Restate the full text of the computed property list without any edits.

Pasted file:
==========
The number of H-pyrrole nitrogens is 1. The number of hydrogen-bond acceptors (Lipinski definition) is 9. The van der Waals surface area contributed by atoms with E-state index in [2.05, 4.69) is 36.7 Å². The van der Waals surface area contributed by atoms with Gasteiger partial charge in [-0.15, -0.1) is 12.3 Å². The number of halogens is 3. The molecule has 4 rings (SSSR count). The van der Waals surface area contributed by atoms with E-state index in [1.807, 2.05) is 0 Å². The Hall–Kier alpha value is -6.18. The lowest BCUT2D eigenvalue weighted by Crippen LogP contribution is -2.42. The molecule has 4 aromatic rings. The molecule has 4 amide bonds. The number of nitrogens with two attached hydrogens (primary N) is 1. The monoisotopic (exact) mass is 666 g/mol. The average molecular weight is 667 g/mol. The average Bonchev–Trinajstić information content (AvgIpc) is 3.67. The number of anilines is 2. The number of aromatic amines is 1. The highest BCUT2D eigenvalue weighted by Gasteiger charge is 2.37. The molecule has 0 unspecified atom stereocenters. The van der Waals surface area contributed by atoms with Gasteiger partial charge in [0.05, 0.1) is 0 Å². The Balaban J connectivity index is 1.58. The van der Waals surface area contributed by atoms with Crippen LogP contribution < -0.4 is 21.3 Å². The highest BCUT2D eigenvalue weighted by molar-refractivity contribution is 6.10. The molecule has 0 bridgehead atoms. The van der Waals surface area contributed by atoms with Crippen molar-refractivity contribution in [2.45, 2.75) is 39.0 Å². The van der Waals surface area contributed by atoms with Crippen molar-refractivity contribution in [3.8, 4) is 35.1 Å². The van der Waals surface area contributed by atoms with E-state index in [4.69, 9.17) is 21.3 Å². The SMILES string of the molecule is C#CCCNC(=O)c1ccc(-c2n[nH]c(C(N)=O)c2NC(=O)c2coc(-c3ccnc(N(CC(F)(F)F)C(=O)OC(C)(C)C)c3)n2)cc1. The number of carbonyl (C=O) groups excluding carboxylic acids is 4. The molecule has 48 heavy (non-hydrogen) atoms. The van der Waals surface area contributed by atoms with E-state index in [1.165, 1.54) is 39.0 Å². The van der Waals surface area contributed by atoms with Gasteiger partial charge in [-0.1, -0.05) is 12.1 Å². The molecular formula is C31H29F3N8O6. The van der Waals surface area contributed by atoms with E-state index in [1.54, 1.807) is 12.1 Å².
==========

The number of H-pyrrole nitrogens is 1. The number of hydrogen-bond acceptors (Lipinski definition) is 9. The van der Waals surface area contributed by atoms with E-state index in [2.05, 4.69) is 36.7 Å². The van der Waals surface area contributed by atoms with Gasteiger partial charge in [-0.15, -0.1) is 12.3 Å². The number of halogens is 3. The molecule has 4 rings (SSSR count). The van der Waals surface area contributed by atoms with E-state index in [1.807, 2.05) is 0 Å². The Hall–Kier alpha value is -6.18. The lowest BCUT2D eigenvalue weighted by Crippen LogP contribution is -2.42. The molecule has 4 aromatic rings. The molecule has 4 amide bonds. The number of nitrogens with two attached hydrogens (primary N) is 1. The monoisotopic (exact) mass is 666 g/mol. The average molecular weight is 667 g/mol. The average Bonchev–Trinajstić information content (AvgIpc) is 3.67. The number of anilines is 2. The number of aromatic amines is 1. The highest BCUT2D eigenvalue weighted by Gasteiger charge is 2.37. The molecule has 0 unspecified atom stereocenters. The van der Waals surface area contributed by atoms with Gasteiger partial charge in [0.05, 0.1) is 0 Å². The Balaban J connectivity index is 1.58. The van der Waals surface area contributed by atoms with Crippen LogP contribution < -0.4 is 21.3 Å². The highest BCUT2D eigenvalue weighted by molar-refractivity contribution is 6.10. The molecule has 0 bridgehead atoms. The van der Waals surface area contributed by atoms with Crippen molar-refractivity contribution in [2.45, 2.75) is 39.0 Å². The van der Waals surface area contributed by atoms with Crippen molar-refractivity contribution in [3.8, 4) is 35.1 Å². The van der Waals surface area contributed by atoms with E-state index in [4.69, 9.17) is 21.3 Å². The SMILES string of the molecule is C#CCCNC(=O)c1ccc(-c2n[nH]c(C(N)=O)c2NC(=O)c2coc(-c3ccnc(N(CC(F)(F)F)C(=O)OC(C)(C)C)c3)n2)cc1. The number of carbonyl (C=O) groups excluding carboxylic acids is 4. The molecule has 48 heavy (non-hydrogen) atoms. The van der Waals surface area contributed by atoms with E-state index in [1.165, 1.54) is 39.0 Å². The van der Waals surface area contributed by atoms with Gasteiger partial charge in [-0.1, -0.05) is 12.1 Å². The molecular formula is C31H29F3N8O6. The van der Waals surface area contributed by atoms with E-state index in [1.54, 1.807) is 12.1 Å².